Streetstepper by BodyBuddy — A winner of the awards, Streetstepper is a bike that is propelled based on a stepping device rather than a pedaling function. No seat. You just step along to move it around and they say you can easily go up and down hills too. You couldn’t test that on the show floor. Coming from Austria with a suggested retail of Euro 2,800 (approximately USD $3,700), the bike-cum-stepper is a sturdy piece (better be for the price), made for the team of brothers by a mountain bike company. We were told the idea came when one of them was working out in a fitness club and wanting to be outside. So why not just go pedal a bike outside? We never really got an answer to that. Perhaps this is for the person who has everything.

Cardio Gym — We first saw the gym-in-a-closet from Australia at last August’s Health & Fitness Business show, but what it showed was really just a prototype. It is now ready to ship, with a few workings improved based on feedback, and has begun selling as a U.S. test through Gym Source, said Director Darren Piggins. So serious were these folks, that even as a mere finalist for the BrandNew award, the company also took a large booth in the fitness hall AND had an ad on the inside front cover of the large ispo show catalog. The product will be at the coming IHRSA show in March and will have a retail of between about $2,800 and $3,000.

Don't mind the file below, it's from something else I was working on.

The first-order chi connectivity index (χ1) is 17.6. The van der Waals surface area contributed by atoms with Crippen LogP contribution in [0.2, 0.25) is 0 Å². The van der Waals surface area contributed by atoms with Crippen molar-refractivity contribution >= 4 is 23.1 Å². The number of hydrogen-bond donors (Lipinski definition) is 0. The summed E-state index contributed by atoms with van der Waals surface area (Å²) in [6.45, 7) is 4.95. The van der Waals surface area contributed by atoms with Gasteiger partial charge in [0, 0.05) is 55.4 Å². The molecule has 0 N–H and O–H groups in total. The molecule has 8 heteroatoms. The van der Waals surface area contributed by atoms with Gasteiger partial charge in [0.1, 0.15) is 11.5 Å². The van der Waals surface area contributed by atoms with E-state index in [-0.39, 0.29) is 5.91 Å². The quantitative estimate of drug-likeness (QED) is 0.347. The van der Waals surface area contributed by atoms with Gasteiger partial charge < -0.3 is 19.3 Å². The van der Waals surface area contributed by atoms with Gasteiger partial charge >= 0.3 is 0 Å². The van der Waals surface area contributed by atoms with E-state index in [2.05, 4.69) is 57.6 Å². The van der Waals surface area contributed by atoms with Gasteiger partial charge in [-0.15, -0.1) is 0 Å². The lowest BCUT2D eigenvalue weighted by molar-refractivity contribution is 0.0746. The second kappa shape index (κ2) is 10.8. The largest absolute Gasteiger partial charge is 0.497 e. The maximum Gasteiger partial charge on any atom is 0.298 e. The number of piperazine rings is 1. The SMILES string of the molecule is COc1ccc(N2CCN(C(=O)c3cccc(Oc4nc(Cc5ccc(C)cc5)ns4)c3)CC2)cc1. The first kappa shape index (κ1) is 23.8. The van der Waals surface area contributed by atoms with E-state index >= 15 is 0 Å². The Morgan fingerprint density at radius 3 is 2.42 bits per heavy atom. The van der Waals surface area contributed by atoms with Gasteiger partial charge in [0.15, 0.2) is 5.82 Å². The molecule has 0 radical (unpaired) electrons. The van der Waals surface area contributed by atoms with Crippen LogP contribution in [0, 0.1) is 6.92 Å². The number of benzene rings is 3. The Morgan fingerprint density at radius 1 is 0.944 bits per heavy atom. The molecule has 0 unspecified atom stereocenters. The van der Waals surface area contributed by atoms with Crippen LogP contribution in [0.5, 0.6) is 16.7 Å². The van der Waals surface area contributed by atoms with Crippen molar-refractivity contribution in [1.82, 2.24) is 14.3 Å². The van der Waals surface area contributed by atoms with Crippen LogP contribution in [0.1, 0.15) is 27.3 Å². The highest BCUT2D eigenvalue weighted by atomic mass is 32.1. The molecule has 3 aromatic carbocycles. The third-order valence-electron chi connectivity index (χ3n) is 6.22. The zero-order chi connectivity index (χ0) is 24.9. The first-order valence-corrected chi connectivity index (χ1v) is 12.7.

Newtest — In the startup area called WarmUp, we found one device out of Finland called New Test that was called “bone exercise monitor.” Designed for women ages 30 to 50, the device is a bit like a pedometer, except it records impact and tells you how much good your exercise is doing for your bones or if enough of it has done you any good by showing a percent at the end of the session. It is already selling in Finland since the middle of 2006 and the company is looking for distributors with an eventual target of also coming to North America.

To see our comments and overall review of the entire 2007 ispo show, including attendance, click here for a Feb. 14, 2007, SNEWS® story, “Germany’s ispo show finishes with record-breaking growth, and non-stop glitz, glamour and gear.”